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This photograph is a follow-up to James Knott's recent photo taken at the former Robin Hood Flour Mill.  This shot does not have the same artistic balance, but it was unusual to find GP40's on swithcing duties at this location (CN had only 16 of these units on the roster).  These movements were still coming out of the Fort Erie yard, and that day 9302 worked the Canada Starch facility (CASCSO) as well.  The flour milling operation ran till the mid-2000's.  At the time Port Colborne was Canada's second largest flour milling center behind Montreal and the town can trace its flour milling legacy back to the 1780's when the Upper Canada's 3rd grist mill was established for flour production the shores of Lake Erie by Pennsylvania loyalists
Copyright Notice: This image ©Michael Klauck all rights reserved.



Caption: This photograph is a follow-up to James Knott's recent photo taken at the former Robin Hood Flour Mill. This shot does not have the same artistic balance, but it was unusual to find GP40's on swithcing duties at this location (CN had only 16 of these units on the roster). These movements were still coming out of the Fort Erie yard, and that day 9302 worked the Canada Starch facility (CASCSO) as well. The flour milling operation ran till the mid-2000's. At the time Port Colborne was Canada's second largest flour milling center behind Montreal and the town can trace its flour milling legacy back to the 1780's when the Upper Canada's 3rd grist mill was established for flour production the shores of Lake Erie by Pennsylvania loyalists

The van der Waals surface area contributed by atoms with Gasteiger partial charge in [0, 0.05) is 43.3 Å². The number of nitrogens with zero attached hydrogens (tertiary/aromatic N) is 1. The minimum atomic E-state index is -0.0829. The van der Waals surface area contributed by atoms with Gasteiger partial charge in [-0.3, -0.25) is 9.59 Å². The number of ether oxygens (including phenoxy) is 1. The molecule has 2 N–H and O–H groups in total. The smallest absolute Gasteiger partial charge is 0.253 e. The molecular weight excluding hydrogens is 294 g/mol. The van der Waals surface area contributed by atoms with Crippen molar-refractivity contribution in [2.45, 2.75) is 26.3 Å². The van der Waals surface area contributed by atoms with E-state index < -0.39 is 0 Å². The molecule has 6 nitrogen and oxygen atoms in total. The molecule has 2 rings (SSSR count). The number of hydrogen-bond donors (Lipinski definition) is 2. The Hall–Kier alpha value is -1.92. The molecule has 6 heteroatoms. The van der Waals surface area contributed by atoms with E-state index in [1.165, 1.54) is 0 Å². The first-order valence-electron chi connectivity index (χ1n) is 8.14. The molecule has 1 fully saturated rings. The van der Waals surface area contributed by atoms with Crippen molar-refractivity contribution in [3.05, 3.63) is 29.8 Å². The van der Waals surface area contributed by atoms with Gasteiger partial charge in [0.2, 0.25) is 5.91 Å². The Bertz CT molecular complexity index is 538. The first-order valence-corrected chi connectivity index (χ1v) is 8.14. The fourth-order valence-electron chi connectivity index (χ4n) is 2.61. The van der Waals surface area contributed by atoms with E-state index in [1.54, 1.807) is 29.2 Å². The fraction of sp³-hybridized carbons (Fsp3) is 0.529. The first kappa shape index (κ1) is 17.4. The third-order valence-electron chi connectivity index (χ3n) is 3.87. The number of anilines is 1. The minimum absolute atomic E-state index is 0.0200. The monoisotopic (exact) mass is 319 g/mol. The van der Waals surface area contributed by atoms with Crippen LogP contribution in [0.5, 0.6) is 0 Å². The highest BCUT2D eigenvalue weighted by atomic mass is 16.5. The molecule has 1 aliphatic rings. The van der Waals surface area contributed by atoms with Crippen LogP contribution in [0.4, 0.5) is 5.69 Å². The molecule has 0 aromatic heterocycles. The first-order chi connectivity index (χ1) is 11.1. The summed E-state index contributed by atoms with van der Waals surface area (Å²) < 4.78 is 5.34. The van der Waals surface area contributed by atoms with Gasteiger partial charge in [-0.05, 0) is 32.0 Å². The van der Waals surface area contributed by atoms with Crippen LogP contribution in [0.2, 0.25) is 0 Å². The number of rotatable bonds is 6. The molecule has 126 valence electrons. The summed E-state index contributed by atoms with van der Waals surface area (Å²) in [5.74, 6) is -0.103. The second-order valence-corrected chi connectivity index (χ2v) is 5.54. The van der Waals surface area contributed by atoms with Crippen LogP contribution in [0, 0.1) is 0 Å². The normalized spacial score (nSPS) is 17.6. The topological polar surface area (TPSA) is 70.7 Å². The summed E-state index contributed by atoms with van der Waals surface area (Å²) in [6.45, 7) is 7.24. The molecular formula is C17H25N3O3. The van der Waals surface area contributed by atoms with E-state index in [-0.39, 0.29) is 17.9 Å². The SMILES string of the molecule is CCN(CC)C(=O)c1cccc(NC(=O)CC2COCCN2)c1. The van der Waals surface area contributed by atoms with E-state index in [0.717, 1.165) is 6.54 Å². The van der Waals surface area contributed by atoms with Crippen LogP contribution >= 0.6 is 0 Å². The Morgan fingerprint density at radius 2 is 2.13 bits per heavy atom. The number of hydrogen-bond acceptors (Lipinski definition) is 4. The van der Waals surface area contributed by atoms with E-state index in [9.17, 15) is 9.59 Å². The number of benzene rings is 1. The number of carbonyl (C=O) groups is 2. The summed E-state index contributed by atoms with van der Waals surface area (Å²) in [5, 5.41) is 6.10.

Photographer:
Michael Klauck [17] (more) (contact)
Date: 08/10/1987 (search)
Railway: Canadian National (search)
Reporting Marks: CN 9302 (search)
Train Symbol: Not Provided
Subdivision/SNS: Robin Hood (search)
City/Town: Port Colborne (search)
Province: Ontario (search)
Share Link: http://www.railpictures.ca/?attachment_id=41034
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Photo ID: 39827

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7 Comments
  1. Thrilled to hear this, I was surprised myself when I saw it pull into the yard, and the Engineer let me ride in the cab while they spent an hour switching the plant, I wish I was smart enough to catch a few shots from the cab!

  2. Wow…that’s unreal. You don’t see many photos of standard cab CN GP40′s on locals in Ontario from that time period. Very neat photograph Michael.

  3. Thanks Jakob, that is an excellent explanation

  4. That pilot is because this is a DRF-class unit (road freight), not a DRS-class (road switcher). The GP40s were only intended to lead trains – forward – not operate in both directions like this. That’s another reason catching this on a switching assignment is unusual.

    I don’t know if CN ever did anything similar, but in 1980-1981, CP converted its C424s, GP30s, and GP35s to road switchers by adding a rear pilot and dual rear headlights. They were then used to substitute for RS18s and GP9s pulled from locals for the rebuilding programs.

  5. Yes it was pretty cool to find GP40′s on this assignment, you could almost be guaranteed to get GP9′s. As far as the rear pilot configuration, ya, that did look a bit weird.

  6. Does the rear pilot look weird to you not passing the bottom of the coupler?

  7. Very cool to see CN GP40s there indeed!

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